XQ Learner Goals

Take a look at the XQ Learner Goals and think about how your content area and current practice fits into these categories or how it might fit in the future. Once you are ready, reply in this topic thread and post your thoughts in response to each category and start up a conversation with your colleagues.

I do think that language arts and what I currently teach lends itself well to many of these ideas. Students learn about varying cultures in the novels and stories we read - I work to provide variety for them. We are focusing more and more on teaching students to dive deeper into texts and to become critical readers. Writing is another area that needs more focus - and as we shift the thinking on that, students will gain more skills to become stronger writers. I do think that we are pushing to make students “sense makers” because I am working on the standards committee for ELA in North Dakota and we are creating new standards that look at research and how to help students make inquiries and find valid sources. And the same goes for collaborating. We see these important skills and are rewriting standards to match these needs thus changing how we will present ELA information to students in the future. Finally, I really strive to push students to discover for themselves and to make mistakes and try again. This will hopefully guide them towards being lifelong learners. I am excited that many teachers in North Dakota have agreed that these skills need to be better incorporated into ELA standards. This will help the shift to happen more clearly.

I think ELA and History (and in general all Humanities courses) fit well into these categories.

  1. Foundational Knowledge: Understanding the world in all its complexity and embracing difference to craft a better world is much of the purpose of teaching humanities to students. It builds empathy and understanding.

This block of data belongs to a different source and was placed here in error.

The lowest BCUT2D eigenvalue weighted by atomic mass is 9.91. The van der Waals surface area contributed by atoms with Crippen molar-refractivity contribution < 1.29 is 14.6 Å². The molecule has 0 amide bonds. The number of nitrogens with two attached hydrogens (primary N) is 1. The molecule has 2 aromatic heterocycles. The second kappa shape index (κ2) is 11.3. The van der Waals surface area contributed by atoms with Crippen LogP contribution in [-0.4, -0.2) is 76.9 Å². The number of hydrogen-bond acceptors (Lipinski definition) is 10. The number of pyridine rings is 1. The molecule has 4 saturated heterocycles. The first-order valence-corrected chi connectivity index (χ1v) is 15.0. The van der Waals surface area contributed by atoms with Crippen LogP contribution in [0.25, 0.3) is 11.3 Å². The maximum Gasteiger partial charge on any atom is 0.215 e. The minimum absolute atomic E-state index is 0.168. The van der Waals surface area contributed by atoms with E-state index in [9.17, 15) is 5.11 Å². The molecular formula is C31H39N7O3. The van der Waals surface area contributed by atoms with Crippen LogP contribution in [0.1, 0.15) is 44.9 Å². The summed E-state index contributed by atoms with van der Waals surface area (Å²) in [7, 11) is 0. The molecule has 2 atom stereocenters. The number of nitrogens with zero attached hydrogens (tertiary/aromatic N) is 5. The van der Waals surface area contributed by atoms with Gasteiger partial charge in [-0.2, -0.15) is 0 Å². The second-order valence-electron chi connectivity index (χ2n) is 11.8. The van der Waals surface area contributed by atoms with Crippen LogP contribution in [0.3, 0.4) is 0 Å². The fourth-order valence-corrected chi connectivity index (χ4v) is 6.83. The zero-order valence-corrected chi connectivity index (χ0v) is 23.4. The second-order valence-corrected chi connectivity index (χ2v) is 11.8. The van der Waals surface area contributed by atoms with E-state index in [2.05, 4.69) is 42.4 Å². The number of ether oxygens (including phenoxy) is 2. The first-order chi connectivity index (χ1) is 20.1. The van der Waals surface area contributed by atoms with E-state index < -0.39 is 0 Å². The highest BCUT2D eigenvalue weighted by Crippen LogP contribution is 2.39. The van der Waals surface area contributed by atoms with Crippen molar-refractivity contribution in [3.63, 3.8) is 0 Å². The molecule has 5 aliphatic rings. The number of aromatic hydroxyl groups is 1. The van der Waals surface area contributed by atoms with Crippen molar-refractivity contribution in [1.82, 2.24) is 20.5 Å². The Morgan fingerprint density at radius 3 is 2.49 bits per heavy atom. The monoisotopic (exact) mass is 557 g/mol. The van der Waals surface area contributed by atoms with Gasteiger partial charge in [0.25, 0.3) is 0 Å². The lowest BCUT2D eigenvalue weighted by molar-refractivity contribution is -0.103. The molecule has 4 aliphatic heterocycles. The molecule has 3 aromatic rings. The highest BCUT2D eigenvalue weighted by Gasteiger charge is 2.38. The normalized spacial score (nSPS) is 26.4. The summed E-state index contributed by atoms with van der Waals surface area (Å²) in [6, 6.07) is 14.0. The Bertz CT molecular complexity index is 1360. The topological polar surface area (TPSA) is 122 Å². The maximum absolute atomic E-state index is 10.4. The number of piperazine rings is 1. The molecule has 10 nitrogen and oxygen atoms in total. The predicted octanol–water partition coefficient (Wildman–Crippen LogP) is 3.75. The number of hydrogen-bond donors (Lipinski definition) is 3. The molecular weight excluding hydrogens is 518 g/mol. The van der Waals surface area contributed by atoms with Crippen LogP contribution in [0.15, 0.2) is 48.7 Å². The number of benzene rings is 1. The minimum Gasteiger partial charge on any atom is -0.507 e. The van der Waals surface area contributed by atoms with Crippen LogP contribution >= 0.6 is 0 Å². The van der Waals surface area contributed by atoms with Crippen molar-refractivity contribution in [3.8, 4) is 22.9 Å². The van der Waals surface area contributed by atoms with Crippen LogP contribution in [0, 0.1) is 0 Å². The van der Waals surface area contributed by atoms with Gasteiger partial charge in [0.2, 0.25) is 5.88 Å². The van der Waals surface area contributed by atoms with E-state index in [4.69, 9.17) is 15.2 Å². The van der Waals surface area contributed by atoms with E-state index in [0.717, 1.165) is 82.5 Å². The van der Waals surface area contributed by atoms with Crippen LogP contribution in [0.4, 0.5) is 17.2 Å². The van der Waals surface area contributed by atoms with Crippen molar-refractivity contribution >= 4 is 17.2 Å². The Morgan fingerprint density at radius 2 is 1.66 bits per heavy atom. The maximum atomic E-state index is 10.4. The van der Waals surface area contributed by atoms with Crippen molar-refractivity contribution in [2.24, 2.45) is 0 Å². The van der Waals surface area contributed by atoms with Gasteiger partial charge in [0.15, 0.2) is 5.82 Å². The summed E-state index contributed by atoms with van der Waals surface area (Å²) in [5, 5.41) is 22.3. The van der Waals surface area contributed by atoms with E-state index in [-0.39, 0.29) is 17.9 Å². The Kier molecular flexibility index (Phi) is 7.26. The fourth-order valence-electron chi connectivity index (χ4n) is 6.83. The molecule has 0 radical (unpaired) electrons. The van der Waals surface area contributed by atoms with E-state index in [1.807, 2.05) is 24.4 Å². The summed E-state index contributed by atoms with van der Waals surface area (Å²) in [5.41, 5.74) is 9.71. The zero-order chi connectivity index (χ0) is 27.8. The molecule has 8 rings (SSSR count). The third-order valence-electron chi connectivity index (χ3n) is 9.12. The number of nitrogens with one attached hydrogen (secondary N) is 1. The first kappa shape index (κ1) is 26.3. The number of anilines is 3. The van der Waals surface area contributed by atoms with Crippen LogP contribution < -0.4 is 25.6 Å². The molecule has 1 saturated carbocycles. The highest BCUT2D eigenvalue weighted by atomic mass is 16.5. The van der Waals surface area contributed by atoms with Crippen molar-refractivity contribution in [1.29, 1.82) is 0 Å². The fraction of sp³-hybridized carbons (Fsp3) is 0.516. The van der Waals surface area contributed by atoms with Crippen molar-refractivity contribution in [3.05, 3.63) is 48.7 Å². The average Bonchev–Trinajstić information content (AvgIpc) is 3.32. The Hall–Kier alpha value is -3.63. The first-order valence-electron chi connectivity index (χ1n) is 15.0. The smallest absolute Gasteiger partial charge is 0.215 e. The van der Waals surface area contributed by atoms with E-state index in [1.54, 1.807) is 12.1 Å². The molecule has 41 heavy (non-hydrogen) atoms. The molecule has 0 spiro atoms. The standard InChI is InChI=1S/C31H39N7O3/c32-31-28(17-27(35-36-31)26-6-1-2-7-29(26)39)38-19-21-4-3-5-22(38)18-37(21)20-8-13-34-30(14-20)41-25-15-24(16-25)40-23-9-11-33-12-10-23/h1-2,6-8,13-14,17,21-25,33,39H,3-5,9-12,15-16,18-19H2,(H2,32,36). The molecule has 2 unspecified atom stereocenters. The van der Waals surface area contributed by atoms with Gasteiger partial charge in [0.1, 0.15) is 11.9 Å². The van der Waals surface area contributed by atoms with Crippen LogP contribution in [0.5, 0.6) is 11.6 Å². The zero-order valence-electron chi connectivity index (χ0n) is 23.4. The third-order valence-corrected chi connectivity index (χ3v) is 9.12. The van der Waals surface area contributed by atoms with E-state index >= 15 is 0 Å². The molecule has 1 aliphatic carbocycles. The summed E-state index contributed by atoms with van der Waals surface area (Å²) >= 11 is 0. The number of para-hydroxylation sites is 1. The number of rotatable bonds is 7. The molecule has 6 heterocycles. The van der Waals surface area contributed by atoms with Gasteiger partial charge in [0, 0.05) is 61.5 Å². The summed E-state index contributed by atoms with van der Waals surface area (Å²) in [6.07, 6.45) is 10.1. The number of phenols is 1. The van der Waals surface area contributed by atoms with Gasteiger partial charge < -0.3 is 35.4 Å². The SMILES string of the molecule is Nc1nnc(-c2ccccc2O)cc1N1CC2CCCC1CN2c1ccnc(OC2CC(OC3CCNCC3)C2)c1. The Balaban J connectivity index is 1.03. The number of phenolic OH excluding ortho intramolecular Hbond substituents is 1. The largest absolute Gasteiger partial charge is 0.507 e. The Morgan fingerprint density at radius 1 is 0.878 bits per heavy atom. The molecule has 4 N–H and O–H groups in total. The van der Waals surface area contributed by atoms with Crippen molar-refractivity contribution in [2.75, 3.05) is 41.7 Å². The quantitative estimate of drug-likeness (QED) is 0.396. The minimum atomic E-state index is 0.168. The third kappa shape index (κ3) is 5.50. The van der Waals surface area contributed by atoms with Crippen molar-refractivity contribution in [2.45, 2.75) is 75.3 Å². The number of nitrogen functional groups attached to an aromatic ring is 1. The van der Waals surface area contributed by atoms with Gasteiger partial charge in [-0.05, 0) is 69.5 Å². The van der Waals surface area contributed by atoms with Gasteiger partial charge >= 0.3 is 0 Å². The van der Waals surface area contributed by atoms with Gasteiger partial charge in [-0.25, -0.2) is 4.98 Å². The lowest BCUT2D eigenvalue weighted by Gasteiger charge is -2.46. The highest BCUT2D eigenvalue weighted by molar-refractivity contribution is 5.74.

2. Fundamental Literacies: Being a critical consumer and a meaningful contributor are essential life skills. Applying these skills to the human experience is much of the goal in the humanities.
  3. Original Thinkers: The Humanities are also a great way for students to practice exploring multiple perspectives and creating their own understanding using all of them. They also learn how to communicate their new understanding through speaking and writing.
  4. Generous collaborators: In my class, collaboration and presentation are essential skills. Students constantly lean on each other and learn from one another. They also share their own knowledge and help others.
  5. Learners for life: I would say about half of the projects that I do are self driven and open ended. They let students see the essential question, learn some background through their own research and inquiry, and then they build, write, or create something to share their understanding. I would like to implement these lifelong learning skills into more of my curriculum.

I feel a bit like a broken record being the third language arts teacher to respond to this thread. To diverge a bit from mere repetition, I do feel fortunate that in a relatively conservative climate, I am still surrounded by a progressive department of colleagues. I can really see many of the overarching ideas in play currently — specifically moving beyond rote instruction and into student-centered critical thinking. We still certainly have plenty of room to grow, but many of the ideas I see mentioned by the XQ project are actively discussed by my colleagues.